Success or failure of a photograph depends on many factors. The viewer's interpretation weighs heavy on that decision. But, each person decides for themselves drawing from their life experience and tastes. No one person is correct or wrong. Hence the old saying, beauty is in the eye of the beholder. In the end, it's up to you, the creator, to decide if the story you told by writing with light was a tale worth telling. 

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Happiness is the truth

Sometimes you meet people who are plain joyous. They have an inner something that no matter what they do, or their station in life they are happy. Not pleasant smiling, but full on Pharrell Williams "Happy." You can almost imagine them dancing while doing whatever they do. 

"The Ringer" was one of those guys. My encounter with him on a tour of a turkey farm and processing facility was brief, but his personality was vivacious. He was a darn happy guy, proud of where he worked and what he did. He was helping people have a fantastic holiday dinner with good friends and loving family. How can you argue with that logic? 

So, on this hump day Wednesday, remember, no matter what your toil, how stressful the job, or the conditions of your work, if this guy can be happily ringing the necks of turkeys, what's your excuse?

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Sunshine reflected

If you always carry a camera you never have to go out to photograph. All you have to do is see.

Two people walking down the sidewalk by the old Allegheny County Jail added a human element and scale to the textural quality provided by reflected sunshine off the Mellon Bank Building. Photographed at a stop light from my car window with a Fuji X100F. Always be ready, and always carry a camera.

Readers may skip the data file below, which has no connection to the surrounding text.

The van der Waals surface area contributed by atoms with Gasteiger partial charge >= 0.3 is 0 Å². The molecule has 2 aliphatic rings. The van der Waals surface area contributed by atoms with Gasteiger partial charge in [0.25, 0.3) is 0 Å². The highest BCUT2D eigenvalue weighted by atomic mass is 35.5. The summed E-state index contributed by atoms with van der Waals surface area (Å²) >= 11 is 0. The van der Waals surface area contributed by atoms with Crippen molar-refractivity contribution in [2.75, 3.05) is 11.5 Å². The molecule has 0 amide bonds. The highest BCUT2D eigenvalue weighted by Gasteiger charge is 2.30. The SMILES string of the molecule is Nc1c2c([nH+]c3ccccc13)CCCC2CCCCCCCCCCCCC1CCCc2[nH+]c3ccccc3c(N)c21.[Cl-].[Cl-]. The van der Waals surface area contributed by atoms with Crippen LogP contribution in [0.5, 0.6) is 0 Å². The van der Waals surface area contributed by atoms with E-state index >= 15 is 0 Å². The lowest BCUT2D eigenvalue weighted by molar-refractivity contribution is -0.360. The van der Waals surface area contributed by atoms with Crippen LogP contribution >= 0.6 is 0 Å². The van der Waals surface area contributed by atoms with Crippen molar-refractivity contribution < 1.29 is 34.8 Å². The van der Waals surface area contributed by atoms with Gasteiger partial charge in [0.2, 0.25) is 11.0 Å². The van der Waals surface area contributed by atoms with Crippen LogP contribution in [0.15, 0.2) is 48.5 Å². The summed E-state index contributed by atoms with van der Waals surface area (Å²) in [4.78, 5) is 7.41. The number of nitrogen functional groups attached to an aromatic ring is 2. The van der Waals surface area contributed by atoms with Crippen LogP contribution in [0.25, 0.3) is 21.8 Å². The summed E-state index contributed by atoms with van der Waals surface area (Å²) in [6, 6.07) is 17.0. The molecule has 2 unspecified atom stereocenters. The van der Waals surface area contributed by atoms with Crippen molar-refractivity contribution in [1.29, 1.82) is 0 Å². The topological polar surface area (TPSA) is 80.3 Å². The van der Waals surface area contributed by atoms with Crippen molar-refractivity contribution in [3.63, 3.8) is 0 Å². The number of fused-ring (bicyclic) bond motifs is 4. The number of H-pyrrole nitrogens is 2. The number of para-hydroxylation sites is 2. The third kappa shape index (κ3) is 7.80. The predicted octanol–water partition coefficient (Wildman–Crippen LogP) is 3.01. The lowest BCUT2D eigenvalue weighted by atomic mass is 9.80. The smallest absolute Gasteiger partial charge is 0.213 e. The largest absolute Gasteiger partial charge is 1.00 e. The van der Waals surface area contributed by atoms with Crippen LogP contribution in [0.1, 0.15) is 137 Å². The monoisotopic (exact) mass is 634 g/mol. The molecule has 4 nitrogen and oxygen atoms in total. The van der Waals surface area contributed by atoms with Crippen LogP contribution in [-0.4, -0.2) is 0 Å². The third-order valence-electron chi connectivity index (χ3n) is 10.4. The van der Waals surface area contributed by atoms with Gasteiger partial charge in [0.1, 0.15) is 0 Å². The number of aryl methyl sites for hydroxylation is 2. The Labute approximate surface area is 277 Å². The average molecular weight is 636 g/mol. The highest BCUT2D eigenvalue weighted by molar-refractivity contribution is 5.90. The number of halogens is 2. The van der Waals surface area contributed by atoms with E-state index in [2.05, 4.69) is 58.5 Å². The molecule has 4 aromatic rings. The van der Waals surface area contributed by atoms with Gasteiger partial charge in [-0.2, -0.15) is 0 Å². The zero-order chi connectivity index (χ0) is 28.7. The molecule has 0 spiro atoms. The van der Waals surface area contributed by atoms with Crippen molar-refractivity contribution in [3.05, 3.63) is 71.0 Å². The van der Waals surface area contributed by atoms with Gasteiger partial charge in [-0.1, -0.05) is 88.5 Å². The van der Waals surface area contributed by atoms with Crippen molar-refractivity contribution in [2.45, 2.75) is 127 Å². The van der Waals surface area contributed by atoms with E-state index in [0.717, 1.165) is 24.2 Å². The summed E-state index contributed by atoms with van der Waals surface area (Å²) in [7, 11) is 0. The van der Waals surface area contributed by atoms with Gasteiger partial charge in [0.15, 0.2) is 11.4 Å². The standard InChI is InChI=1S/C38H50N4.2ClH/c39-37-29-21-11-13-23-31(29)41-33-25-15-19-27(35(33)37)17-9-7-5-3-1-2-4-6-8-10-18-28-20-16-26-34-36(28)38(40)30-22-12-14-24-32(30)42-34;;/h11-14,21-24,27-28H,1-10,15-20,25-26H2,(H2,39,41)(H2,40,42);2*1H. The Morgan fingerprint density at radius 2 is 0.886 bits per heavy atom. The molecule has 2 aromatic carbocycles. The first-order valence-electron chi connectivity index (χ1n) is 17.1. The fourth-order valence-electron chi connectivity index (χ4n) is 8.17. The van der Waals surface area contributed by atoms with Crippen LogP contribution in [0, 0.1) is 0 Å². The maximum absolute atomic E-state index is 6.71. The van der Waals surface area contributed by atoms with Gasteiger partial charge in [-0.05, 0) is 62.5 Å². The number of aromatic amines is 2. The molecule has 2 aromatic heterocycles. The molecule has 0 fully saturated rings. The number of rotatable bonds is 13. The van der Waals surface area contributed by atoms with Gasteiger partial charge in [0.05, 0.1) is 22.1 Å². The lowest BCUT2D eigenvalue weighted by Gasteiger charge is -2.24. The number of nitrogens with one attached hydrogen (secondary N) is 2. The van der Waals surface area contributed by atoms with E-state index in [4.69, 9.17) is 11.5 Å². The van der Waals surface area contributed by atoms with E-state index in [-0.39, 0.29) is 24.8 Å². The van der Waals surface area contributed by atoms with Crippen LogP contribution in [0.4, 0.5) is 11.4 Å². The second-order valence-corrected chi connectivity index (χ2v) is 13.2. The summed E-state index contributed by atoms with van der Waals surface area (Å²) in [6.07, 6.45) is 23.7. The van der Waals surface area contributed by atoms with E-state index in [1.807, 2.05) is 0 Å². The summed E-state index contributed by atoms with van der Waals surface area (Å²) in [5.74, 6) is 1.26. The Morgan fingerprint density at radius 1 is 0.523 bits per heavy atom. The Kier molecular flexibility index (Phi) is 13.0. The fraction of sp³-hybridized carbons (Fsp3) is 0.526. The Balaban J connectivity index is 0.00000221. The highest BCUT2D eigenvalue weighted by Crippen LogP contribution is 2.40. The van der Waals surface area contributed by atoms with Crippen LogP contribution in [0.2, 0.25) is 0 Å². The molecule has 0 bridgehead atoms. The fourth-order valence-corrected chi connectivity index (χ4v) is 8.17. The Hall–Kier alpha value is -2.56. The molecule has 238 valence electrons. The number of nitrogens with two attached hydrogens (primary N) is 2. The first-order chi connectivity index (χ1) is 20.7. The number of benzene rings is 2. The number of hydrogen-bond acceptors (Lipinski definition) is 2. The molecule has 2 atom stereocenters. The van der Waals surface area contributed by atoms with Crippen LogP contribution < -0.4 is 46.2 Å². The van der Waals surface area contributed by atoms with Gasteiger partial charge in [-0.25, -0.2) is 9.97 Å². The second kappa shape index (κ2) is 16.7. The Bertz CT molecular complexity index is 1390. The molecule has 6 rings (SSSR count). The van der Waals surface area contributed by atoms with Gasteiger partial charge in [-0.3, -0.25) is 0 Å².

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Welcome to my new website and blog

Today I'm proud to announce my new website and blog.

The lengthy process started a or more year ago with a list of wants, needs, and desires for a showcase of my work, a portal for my writing and, the future expansion into educational opportunities. This site is one I can grow with as the serpentine path of my life and career continues to advance. 

As I said, it was a long, arduous process. Often it felt like I was drinking from a firehose – seemed like a good idea at the time, until it wasn't. In the end, I got everything under control, and I'm happy with the results. I hope you'll like it too as I'm just getting started writing about photography. For your convenience, I've posted everything written since the beginning. 

Thank you and stay tuned! The best is yet to come!!

Building a new website is sometimes like trying to drink from a firehose.

Building a new website is sometimes like trying to drink from a firehose.

Ring of Fire

Sometimes you're just given a picture. 

While working in a fabrication plant, I saw this gentleman whose job it was to take a red-hot hoop of metal from one machine to another using tongs. Each time he passed the hot steel across it framed his face for a split second. All I had to do was make my shot at the right moment to circle the workers face in the Ring of Fire. It was all timing. The glowing metal provided a ring light to illuminate his face. And yes, it was hours before I could get that Johnny Cash song out of my head.

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How I did it: Bethel Bakery

Happy Pi(e) Day!

Lighting in layers is how I approached the picture of Bethel Bakery president John Walsh. The agency needed a simple but somewhat dramatic portrait of the owner for an ad campaign. We started assembling the photo with the props, trays of pie, then rolled in the bakery rack. When the art director and I had a basic framework for the image, my assistant and I started working on the technical aspects.

For this shot, I needed enough depth of field to keep John and the foreground pies sharp, but fading off in the background. Not fading off to total mush, I just wanted it slightly soft, it still needed to read well at a glance. An aperture of f/6.3 did the trick.

My lens would be between 35mm and 24mm. Starting at 35mm, I would slowly get wider and closer as I built a rapport with the subject. I didn't want to charge in and immediately stick the camera in his face, even though I expected the 24mm would create the best picture.